Tuesday, March 24, 2015

From Zero To 70.3

(Note: this is a race report I wrote in November, but had no place to publish. So, a bit out of order here and a slightly different style than other writing on Cheaply Seeking Fitness. I thought I'd share it anyway.)

70.3’s not a distance I enjoy driving, much less fully powered by my legs and arms. Yet, there I was on Sunday November 9th, standing on the beach, looking at the cold and murky water and getting ready to run into it for a 70.3 half iron distance triathlon at the Miami Man Half Iron Triathlon. I was hit by mountains of anxiety as I waited. I hadn't really trained for the distance and had only been training for triathlons at all since June of this year. Swimming...yeah, I had lessons as a child, but playing around in the water is a very different thing than swimming freestyle in cold water with 1000 other people for 1.2 miles.

Fortunately, I had been training hard for some time, just not triathlon training specifically. I dipped my toe into CrossFit in June of 2013, and had been going to WODs since then 4-6 times per week. I had trained for a back-to-back Tough Mudder/Spartan Race weekend earlier this year, completing both with relative ease. I had been an off-and-on runner for several years. But I still stood on that beach staring at the first buoy about 100 meters away certain I was about to drown.

And then the start gun went off and we were in the water...

The CrossFit Benefits

My year and a half of CrossFit training provided several benefits that were very apparent on race day. Three primary benefits stand out to me as a reflect on race day: strength and overall fitness, mental resilience, and a desire to do something bad-ass.

The strength and overall fitness benefit is pretty obvious. Prior to beginning CrossFit, I had really only done endurance exercise...running. Over the years, I had completed a couple half marathons, mud races, and trained for one marathon (which I ultimately didn't run.) But CrossFit offered me an introduction to something new, strength training. After a year and a half, I’m still a rail skinny endurance guy, but my strength is far higher than it used to be. That strength brings with it confidence, confidence which was extremely helpful as I approached the triathlon. And my overall fitness level was high enough to be able to jump into triathlon specific training with fairly high volume. CrossFit offered a great fitness base to jump off from.

CrossFit metcons are often about mental resilience. As the body red-lines, heart rate goes through the roof and getting oxygen in the body becomes difficult, finishing a metcon is predominantly an exercise in mental willingness to continue. No WOD better captures this need for mental resilience than Kalsu, which I nearly quit twice before completing. That mental resilience helped me push through the hours of training needed to complete 70.3 (my highest week included 14 hours of movement) and helped me push through the final three miles of the race at an ever increasing pace.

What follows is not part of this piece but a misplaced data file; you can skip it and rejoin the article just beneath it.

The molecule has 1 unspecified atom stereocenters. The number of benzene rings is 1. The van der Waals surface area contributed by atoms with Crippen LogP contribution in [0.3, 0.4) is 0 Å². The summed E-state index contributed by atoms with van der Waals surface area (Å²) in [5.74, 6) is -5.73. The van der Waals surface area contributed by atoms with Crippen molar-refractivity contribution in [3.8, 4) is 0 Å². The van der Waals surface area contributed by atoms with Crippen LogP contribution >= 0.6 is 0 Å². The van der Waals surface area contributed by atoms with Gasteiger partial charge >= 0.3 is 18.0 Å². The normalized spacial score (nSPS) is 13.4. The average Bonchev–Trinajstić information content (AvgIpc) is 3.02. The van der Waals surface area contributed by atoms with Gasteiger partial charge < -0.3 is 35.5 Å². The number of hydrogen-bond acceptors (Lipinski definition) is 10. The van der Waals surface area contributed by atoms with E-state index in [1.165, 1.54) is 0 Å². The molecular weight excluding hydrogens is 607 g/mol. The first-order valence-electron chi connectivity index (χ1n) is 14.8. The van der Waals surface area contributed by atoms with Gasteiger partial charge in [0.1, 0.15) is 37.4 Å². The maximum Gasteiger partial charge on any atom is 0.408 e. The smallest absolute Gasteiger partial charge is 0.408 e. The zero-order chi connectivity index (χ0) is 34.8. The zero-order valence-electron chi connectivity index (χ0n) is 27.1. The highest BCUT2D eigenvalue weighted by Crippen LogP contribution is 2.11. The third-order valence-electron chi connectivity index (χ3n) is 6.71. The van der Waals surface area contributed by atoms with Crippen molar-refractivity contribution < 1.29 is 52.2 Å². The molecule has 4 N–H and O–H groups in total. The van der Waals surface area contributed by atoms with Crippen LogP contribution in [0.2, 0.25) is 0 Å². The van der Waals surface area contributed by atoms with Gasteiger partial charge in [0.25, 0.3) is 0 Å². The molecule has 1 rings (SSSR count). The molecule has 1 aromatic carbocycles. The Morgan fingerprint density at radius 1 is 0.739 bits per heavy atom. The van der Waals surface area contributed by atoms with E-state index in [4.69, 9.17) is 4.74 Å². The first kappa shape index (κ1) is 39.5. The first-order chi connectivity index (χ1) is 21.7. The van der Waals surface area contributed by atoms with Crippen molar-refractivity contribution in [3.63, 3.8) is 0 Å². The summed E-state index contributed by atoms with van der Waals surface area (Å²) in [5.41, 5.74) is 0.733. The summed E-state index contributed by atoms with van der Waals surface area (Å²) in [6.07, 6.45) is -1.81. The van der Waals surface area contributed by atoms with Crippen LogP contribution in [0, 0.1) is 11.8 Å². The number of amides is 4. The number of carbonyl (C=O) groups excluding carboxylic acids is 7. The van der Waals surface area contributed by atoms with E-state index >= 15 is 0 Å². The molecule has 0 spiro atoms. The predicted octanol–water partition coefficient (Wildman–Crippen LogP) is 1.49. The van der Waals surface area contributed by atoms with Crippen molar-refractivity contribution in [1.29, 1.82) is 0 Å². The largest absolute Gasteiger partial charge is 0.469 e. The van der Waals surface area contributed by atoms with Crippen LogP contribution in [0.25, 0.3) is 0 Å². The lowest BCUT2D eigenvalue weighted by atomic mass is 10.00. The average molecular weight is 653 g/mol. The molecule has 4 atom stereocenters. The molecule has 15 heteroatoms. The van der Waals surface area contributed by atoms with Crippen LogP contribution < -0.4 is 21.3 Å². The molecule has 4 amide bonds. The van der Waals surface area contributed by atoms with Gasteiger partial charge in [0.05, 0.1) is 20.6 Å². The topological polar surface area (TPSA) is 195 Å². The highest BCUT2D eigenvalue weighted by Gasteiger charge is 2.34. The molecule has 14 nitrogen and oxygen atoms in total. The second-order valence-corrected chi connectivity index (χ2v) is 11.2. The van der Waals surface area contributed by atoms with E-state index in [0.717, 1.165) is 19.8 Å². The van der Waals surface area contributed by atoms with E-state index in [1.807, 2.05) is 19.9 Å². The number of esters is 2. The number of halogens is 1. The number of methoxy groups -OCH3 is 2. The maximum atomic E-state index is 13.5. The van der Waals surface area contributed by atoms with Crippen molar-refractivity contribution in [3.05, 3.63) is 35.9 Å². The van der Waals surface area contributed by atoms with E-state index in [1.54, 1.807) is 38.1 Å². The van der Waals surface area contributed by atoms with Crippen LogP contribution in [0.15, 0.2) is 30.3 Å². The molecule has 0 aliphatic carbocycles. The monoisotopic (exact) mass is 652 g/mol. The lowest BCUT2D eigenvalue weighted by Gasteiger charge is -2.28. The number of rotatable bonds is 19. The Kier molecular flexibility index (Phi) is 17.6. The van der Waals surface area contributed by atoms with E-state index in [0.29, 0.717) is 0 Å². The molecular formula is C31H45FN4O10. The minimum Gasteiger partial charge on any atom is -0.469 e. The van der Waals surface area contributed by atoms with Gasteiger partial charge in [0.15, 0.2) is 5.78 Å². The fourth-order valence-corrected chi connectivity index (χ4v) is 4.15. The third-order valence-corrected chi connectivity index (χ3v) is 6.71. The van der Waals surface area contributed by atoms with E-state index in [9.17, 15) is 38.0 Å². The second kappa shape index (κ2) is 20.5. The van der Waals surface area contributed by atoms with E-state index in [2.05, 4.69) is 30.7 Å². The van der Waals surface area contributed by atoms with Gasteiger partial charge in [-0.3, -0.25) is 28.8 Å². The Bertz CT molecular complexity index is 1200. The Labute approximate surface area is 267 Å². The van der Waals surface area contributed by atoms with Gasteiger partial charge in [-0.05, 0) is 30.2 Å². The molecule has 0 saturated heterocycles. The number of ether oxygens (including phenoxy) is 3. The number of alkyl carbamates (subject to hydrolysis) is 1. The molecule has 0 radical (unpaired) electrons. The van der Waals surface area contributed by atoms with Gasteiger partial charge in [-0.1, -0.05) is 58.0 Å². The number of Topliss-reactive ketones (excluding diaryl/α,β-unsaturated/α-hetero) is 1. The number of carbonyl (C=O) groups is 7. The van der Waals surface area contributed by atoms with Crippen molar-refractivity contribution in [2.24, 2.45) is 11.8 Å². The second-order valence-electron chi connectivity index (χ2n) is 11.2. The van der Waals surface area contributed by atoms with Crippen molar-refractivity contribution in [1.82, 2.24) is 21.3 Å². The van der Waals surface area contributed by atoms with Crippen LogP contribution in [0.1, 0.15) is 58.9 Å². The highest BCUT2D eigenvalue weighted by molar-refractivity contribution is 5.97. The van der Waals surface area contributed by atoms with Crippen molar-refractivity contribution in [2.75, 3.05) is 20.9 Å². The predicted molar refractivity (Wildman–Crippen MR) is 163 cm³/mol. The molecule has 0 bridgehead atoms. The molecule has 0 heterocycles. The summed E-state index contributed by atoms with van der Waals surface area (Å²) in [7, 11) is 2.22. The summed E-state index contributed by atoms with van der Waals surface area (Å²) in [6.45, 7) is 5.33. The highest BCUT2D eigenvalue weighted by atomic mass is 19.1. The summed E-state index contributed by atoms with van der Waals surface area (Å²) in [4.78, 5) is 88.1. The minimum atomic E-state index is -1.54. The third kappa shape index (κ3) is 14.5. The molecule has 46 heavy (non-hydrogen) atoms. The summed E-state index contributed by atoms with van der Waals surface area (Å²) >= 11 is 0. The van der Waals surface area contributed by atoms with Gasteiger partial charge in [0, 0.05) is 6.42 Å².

Third, if it wasn't for CrossFit, I never would have registered for a triathlon at all. When I began CrossFit, I just wanted something different and something fun. As I continued to do more and more CrossFit, I began to build a desire to take on athletic challenges that really felt bad-ass. That why I decided to run a Tough Mudder on a Saturday, and a Spartan race the next Sunday. That’s why I registered for my first sprint triathlon at the end of August. And it’s why I decided to upgrade my registration at Miami Man from the International distance (0.6 mile swim, 22 mile bike, 6.6 mile run) to the Half Iron distance (1.2 mile swim, 56 mile bike, 13.1 mile run) only a month before the starting gun. It’s why I've already registered for the Great Floridian 140.6 Full Iron triathlon in 2015, one of the most grueling triathlons in the country.

Specificity Arrives

During my first few months of training for triathlons (first the sprint distance, then the international), I continued with CrossFit WODs. In June, July and August, my triathlon specific training was still short enough that the CrossFit didn't interfere and, in fact, seemed to be beneficial. So I kept at it as long as I felt able to. Besides, I love CrossFit...the community and the workouts. I was going to be there as much as possible.